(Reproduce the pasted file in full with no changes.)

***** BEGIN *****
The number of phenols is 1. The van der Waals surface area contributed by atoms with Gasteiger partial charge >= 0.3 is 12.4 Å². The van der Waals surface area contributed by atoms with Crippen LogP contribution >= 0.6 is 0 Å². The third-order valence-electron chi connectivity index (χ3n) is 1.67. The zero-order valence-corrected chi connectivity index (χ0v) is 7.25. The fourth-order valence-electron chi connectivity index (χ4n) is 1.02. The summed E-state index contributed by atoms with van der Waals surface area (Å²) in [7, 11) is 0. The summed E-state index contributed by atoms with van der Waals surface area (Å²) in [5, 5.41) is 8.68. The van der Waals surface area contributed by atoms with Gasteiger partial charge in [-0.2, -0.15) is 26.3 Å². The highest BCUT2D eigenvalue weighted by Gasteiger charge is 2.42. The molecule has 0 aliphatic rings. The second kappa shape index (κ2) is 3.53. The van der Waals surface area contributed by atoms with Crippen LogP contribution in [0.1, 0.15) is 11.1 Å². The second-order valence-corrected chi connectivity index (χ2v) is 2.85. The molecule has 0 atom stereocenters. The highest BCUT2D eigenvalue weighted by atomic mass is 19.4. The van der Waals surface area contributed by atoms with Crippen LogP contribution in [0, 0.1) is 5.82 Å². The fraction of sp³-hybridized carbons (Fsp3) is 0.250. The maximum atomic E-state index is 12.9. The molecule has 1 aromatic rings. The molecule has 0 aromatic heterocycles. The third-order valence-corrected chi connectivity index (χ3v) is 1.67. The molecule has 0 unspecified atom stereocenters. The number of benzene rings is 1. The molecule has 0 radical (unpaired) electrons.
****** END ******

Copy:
The number of phenols is 1. The van der Waals surface area contributed by atoms with Gasteiger partial charge >= 0.3 is 12.4 Å². The van der Waals surface area contributed by atoms with Crippen LogP contribution >= 0.6 is 0 Å². The third-order valence-electron chi connectivity index (χ3n) is 1.67. The zero-order valence-corrected chi connectivity index (χ0v) is 7.25. The fourth-order valence-electron chi connectivity index (χ4n) is 1.02. The summed E-state index contributed by atoms with van der Waals surface area (Å²) in [7, 11) is 0. The summed E-state index contributed by atoms with van der Waals surface area (Å²) in [5, 5.41) is 8.68. The van der Waals surface area contributed by atoms with Gasteiger partial charge in [-0.2, -0.15) is 26.3 Å². The highest BCUT2D eigenvalue weighted by Gasteiger charge is 2.42. The molecule has 0 aliphatic rings. The second kappa shape index (κ2) is 3.53. The van der Waals surface area contributed by atoms with Crippen LogP contribution in [0.1, 0.15) is 11.1 Å². The second-order valence-corrected chi connectivity index (χ2v) is 2.85. The molecule has 0 atom stereocenters. The highest BCUT2D eigenvalue weighted by atomic mass is 19.4. The van der Waals surface area contributed by atoms with Crippen LogP contribution in [0, 0.1) is 5.82 Å². The fraction of sp³-hybridized carbons (Fsp3) is 0.250. The maximum atomic E-state index is 12.9. The molecule has 1 aromatic rings. The molecule has 0 aromatic heterocycles. The third-order valence-corrected chi connectivity index (χ3v) is 1.67. The molecule has 0 unspecified atom stereocenters. The number of benzene rings is 1. The molecule has 0 radical (unpaired) electrons.